Most people don’t have the need (or the cash) for Adobe’s $700 professional-grade Photoshop CS5 image editing software, but fortunately the company’s $99.99 Photoshop Elements delivers a rich set of features at a fraction of the price. Today, there’s a new edition out, Photoshop Elements 10, which adds some improvements to the already powerful package.
Some of the most useful enhancements appear not in the image editor but the photo organizer section of the software. In previous editions, you could quickly search for an individual face throughout your photo library. This has been extended to allow searching for any similar subject – a pet, a sunset, a particular building or scene, for example. The software is smart enough to recognize a match even if the angle or size of your search target isn’t the same from photo to photo. And if you want to fine-tune the results, you can adjust the search to focus more on the shape or the color of the object in question.
Another useful addition is duplicate detection. It’s easy to litter your hard drive with multiple copies of the same image, tucked away in different folders. Elements will now ferret out these redundant photos, making cleanup and reorganization simple.
Among the new image enhancement tools, the depth of field adjustment is the most useful. So many photos suffer from cluttered backgrounds that distract from the subject of the picture. While sophisticated photographers can manage this problem by adjusting the aperture while shooting, it requires manual settings, and is difficult to achieve with point-and-shoot cameras. The new depth of field effect lets you solve the problem in your digital darkroom, selecting the part of the photo that should remain sharp and blurring the rest of the image. The process is presented as a step-by-step guided edit, so it doesn’t take a lot of skill to produce impressive results.
A new text capability will be especially welcome for scrapbookers and other photo project enthusiasts. Instead of simply adding a straight-line of text to a picture, Elements 10 lets you input text to follow a path, whether that’s a standard shape (ellipse, rectangle and so forth) or a freeform curve you create yourself.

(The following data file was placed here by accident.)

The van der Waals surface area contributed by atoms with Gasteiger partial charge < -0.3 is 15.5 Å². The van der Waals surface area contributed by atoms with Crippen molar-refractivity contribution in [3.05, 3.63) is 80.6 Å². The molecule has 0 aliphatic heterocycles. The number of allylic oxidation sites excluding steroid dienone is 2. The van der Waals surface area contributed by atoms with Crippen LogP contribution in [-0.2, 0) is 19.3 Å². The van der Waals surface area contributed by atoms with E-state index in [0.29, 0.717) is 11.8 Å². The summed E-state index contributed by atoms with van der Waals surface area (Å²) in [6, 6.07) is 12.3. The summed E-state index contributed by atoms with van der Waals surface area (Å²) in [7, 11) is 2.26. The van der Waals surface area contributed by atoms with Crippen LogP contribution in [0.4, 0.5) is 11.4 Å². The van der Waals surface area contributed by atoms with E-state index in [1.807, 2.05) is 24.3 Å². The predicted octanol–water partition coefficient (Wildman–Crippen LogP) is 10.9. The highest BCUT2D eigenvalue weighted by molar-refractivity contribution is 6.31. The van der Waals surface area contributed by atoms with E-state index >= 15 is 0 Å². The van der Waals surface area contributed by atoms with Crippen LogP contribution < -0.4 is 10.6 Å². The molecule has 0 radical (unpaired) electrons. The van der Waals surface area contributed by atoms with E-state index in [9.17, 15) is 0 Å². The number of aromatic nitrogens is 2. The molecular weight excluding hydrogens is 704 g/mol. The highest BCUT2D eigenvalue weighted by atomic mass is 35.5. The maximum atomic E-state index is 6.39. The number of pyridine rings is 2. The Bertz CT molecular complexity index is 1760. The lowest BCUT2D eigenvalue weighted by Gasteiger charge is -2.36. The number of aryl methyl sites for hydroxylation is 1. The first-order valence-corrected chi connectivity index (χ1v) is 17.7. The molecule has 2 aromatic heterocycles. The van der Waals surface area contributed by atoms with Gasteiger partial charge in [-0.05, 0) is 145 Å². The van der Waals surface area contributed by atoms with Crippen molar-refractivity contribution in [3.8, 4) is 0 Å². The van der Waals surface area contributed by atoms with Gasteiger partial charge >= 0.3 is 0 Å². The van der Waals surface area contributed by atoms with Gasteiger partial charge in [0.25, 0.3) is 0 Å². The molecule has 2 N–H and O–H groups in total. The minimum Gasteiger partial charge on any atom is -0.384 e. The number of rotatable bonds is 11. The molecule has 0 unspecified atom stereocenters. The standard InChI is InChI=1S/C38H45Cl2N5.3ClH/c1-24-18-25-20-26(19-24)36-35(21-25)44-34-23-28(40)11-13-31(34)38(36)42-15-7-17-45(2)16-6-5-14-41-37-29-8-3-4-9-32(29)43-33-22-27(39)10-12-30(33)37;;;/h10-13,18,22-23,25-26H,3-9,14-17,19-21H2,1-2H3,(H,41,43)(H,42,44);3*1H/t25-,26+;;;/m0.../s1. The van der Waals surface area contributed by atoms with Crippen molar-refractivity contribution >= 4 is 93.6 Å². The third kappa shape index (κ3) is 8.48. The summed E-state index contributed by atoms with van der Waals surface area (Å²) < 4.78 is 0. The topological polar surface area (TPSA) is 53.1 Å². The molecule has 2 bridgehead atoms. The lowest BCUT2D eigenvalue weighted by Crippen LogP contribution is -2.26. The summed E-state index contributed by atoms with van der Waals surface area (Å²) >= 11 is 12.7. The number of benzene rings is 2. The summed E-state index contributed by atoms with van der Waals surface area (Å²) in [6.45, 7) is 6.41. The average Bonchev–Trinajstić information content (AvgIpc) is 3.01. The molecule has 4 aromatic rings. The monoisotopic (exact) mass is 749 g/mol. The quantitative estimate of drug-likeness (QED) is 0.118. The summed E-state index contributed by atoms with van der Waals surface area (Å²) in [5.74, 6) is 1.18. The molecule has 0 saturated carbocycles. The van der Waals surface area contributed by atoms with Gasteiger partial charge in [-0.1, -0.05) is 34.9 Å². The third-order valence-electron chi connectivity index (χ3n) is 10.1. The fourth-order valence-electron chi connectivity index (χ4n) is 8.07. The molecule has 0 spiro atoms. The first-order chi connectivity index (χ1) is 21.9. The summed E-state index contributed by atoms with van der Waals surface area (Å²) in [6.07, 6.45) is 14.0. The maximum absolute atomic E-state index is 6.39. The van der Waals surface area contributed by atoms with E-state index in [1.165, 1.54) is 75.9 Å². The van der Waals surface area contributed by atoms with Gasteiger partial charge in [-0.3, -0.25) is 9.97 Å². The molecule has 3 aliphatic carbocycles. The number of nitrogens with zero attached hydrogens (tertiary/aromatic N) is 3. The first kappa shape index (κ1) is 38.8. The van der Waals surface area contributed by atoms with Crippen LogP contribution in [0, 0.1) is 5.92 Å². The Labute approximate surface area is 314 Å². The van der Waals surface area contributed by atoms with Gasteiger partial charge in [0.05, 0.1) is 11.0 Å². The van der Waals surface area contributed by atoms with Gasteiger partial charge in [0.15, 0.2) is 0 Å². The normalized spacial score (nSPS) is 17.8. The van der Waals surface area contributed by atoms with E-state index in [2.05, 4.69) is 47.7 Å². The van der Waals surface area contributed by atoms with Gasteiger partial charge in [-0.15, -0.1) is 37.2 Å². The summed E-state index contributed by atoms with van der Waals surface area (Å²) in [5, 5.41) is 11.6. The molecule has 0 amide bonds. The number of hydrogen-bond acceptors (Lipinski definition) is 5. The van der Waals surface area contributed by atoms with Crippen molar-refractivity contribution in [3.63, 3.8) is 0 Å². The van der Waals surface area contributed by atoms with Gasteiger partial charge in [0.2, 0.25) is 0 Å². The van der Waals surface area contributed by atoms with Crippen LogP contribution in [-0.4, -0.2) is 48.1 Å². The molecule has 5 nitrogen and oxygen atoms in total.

The smart brush tool, already a favorite among Photoshop Elements users eager to remove flaws from a photo with automated ease, has been extended to include a variety of special effects that can be applied to sections of an image. Some are undeniably odd (how often are you likely to add a ripple pattern to an image?), but others are frequent photo enhancements made simple. For example, if the sky in your photo looks a bit lackluster, you can use the smart brush to select it with a few clicks, then choose the Blue Skies effect to deliver a richer, more dramatic hue.
There are many more enhancements here, with new visual effects, project templates and editing options. Unlike some previous updates, Photoshop Elements 10 doesn’t deliver dramatic new capabilities. But taken as a whole, the improved organizational tools and image enhancement options make it a worthwhile upgrade.
Also announced today, Premiere Elements 10 adds a few new tools to the consumer video editing software, and shares the updated organizer capabilities with Photoshop Elements 10. Color adjustment tools are the most noteworthy additional feature, with the option to tweak the hue and saturation of the overall scene, or specific elements within the video. An important new export option has also been added; you can now save your high-def video projects to a Blu-ray compatible DVD disc for convenient playback on an HDTV set.
Premiere Elements 10 is available on its own for $99.99, or in a bundle with Premiere Elements 10 for $149.99. Owners of a previous version of either program can upgrade to the latest version for $79.99, and owners of the previous bundled edition can update for $119.99.